On Wednesday, Nov. 16, legendary Disney animator Eric Goldberg brought an exclusive preview of Disney’s latest project, “Moana” to New York Film Academy’s Los Angeles campus. The chair of animation, Mark Sawicki, moderated the event.
Goldberg’s career is extensive. He’s worked on classic animated television shows such as “Looney Tunes” and “The Simpsons.” His work at Disney includes supervising the dance sequences in Disney’s “The Princess and the Frog” and serving as supervising animator for the Genie in “Aladdin.” His specialty is 2D animation. For “Moana,” he oversaw the animation of Mini Maui, the mobile tattoo of Dwayne Johnson’s larger-than-life Maui.
The theater was filled with animation and game design students both eager to hear from someone with over 25 years in the business and excited to catch a sneak peak of “Moana.” Goldberg did not disappoint in either area, treating students to over an hour of behind-the-scenes footage — including messages from the cast and crew, works in progress, and clips from the film.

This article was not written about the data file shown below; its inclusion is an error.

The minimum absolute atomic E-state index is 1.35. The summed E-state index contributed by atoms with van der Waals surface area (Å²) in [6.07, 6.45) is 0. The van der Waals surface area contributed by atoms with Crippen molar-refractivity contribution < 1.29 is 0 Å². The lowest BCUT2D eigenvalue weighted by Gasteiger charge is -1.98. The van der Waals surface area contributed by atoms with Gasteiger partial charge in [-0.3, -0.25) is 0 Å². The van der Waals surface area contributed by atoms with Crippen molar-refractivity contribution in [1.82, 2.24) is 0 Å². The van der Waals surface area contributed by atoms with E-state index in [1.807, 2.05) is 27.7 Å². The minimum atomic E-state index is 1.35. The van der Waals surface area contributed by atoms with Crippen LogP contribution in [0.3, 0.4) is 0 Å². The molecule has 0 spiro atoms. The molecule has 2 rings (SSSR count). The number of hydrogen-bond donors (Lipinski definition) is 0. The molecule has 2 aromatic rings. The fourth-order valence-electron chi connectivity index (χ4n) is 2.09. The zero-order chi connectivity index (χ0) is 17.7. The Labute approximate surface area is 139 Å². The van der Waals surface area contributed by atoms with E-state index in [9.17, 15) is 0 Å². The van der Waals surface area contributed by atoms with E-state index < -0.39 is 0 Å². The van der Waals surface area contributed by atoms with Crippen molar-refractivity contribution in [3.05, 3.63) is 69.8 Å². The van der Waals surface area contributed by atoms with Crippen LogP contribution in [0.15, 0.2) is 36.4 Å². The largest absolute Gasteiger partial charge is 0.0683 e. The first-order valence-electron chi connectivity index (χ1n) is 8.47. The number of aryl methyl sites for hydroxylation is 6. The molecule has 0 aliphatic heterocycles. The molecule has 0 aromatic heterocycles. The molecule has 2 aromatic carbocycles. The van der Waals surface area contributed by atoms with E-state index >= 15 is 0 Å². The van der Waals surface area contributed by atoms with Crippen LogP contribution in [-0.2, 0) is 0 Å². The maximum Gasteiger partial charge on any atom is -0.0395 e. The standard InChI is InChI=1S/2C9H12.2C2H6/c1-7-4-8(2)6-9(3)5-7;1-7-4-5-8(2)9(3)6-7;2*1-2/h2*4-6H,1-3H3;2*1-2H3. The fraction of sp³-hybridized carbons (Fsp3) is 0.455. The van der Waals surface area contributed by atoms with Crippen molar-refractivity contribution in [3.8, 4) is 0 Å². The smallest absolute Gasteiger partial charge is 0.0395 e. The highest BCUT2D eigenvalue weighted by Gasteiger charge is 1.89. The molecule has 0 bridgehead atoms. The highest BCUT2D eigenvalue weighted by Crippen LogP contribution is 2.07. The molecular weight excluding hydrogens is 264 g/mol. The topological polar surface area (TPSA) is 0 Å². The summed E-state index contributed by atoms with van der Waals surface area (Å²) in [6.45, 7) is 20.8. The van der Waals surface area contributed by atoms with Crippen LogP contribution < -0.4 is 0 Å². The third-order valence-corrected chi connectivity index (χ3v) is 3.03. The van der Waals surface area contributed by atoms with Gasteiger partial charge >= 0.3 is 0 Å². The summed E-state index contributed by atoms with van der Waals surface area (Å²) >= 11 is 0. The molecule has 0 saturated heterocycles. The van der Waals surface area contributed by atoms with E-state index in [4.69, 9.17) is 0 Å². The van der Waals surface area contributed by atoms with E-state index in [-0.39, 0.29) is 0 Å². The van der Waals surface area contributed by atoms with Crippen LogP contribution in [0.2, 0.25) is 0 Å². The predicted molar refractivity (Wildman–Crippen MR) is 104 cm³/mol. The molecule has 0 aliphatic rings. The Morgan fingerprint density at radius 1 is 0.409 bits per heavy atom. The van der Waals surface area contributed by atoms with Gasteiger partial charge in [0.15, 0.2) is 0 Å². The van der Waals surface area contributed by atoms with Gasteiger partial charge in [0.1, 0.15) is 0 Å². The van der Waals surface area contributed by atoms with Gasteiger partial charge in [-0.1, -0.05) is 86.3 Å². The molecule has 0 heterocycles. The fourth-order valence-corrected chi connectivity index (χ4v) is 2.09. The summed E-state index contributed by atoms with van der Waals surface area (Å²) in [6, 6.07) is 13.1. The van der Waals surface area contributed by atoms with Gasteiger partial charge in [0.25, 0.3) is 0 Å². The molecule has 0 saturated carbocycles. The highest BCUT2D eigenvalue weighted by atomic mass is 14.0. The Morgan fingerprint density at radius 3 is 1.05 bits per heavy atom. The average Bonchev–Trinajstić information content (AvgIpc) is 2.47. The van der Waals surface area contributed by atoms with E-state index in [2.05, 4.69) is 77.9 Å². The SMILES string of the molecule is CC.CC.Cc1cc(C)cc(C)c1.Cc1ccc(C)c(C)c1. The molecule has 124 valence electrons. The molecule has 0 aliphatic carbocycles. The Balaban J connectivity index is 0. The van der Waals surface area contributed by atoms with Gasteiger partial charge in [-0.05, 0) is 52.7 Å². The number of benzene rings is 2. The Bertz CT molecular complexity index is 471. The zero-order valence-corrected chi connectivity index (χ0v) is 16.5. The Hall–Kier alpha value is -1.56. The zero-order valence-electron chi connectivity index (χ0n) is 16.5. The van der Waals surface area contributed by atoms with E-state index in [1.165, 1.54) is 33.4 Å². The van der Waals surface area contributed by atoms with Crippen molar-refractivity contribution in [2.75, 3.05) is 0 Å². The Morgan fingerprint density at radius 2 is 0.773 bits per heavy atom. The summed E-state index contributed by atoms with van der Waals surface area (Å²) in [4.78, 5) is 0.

Many students wanted to know how 2D animators could survive in a 3D animation world. Goldberg assured students that the fundamentals wouldn’t be disappearing from animation anytime soon. “I always encourage people to look at the principals,” he stated, “They’ve held together for 100 years.” Mock up, character design, and landscaping are still all animation jobs that are originally drawn by hand. “It’s about creating characters people can identify with. It’s a blend of both sensibilities: theatric and artistic.”
For those hopefuls trying to get into Disney, Goldberg had some additional advice. “Disney is always looking for talent.” He suggests going to the Disney website and looking at the portfolio requirements. He also suggests a tactic that he called “observe and caricature” to up one’s game. “How can you identify a friend in a crowd from behind and 20 yards away?” Goldberg asked. “It’s their walk. You know how they carry their weight. How they walk when they’re sad or mad.” Goldberg suggests practicing nailing those walks and gestures in order to improve basic skills.
The New York Film Academy would like to thank Mr. Goldberg for sharing his wealth of knowledge with humor and humility. NYFA would also like to thank Tova Laiter for bringing this presentation to the school.
“Moana” will be in theaters near you on Nov. 23, 2016.